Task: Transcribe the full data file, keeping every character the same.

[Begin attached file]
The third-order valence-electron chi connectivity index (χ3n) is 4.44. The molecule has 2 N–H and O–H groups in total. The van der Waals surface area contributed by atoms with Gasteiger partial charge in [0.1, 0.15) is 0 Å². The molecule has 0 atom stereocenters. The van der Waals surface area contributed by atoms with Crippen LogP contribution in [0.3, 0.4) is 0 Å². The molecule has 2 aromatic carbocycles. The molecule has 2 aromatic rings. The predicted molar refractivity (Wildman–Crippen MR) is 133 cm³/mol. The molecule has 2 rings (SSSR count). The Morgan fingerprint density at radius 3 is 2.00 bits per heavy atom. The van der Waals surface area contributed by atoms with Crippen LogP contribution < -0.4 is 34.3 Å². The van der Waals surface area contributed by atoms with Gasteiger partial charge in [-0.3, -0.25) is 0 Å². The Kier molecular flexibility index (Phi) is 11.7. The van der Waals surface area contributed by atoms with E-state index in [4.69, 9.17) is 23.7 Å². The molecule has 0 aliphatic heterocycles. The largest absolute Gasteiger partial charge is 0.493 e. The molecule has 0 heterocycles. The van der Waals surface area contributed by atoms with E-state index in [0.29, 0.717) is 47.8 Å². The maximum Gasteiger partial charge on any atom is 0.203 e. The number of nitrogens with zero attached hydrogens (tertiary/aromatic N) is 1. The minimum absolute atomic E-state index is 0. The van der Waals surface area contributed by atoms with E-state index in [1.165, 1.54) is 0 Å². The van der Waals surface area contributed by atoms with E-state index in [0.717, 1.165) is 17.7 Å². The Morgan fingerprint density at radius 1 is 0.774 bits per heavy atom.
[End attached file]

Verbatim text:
The third-order valence-electron chi connectivity index (χ3n) is 4.44. The molecule has 2 N–H and O–H groups in total. The van der Waals surface area contributed by atoms with Gasteiger partial charge in [0.1, 0.15) is 0 Å². The molecule has 0 atom stereocenters. The van der Waals surface area contributed by atoms with Crippen LogP contribution in [0.3, 0.4) is 0 Å². The molecule has 2 aromatic carbocycles. The molecule has 2 aromatic rings. The predicted molar refractivity (Wildman–Crippen MR) is 133 cm³/mol. The molecule has 2 rings (SSSR count). The Morgan fingerprint density at radius 3 is 2.00 bits per heavy atom. The van der Waals surface area contributed by atoms with Crippen LogP contribution < -0.4 is 34.3 Å². The van der Waals surface area contributed by atoms with Gasteiger partial charge in [-0.3, -0.25) is 0 Å². The Kier molecular flexibility index (Phi) is 11.7. The van der Waals surface area contributed by atoms with E-state index in [4.69, 9.17) is 23.7 Å². The molecule has 0 aliphatic heterocycles. The largest absolute Gasteiger partial charge is 0.493 e. The molecule has 0 heterocycles. The van der Waals surface area contributed by atoms with E-state index in [0.29, 0.717) is 47.8 Å². The maximum Gasteiger partial charge on any atom is 0.203 e. The number of nitrogens with zero attached hydrogens (tertiary/aromatic N) is 1. The minimum absolute atomic E-state index is 0. The van der Waals surface area contributed by atoms with E-state index in [1.165, 1.54) is 0 Å². The van der Waals surface area contributed by atoms with E-state index in [0.717, 1.165) is 17.7 Å². The Morgan fingerprint density at radius 1 is 0.774 bits per heavy atom.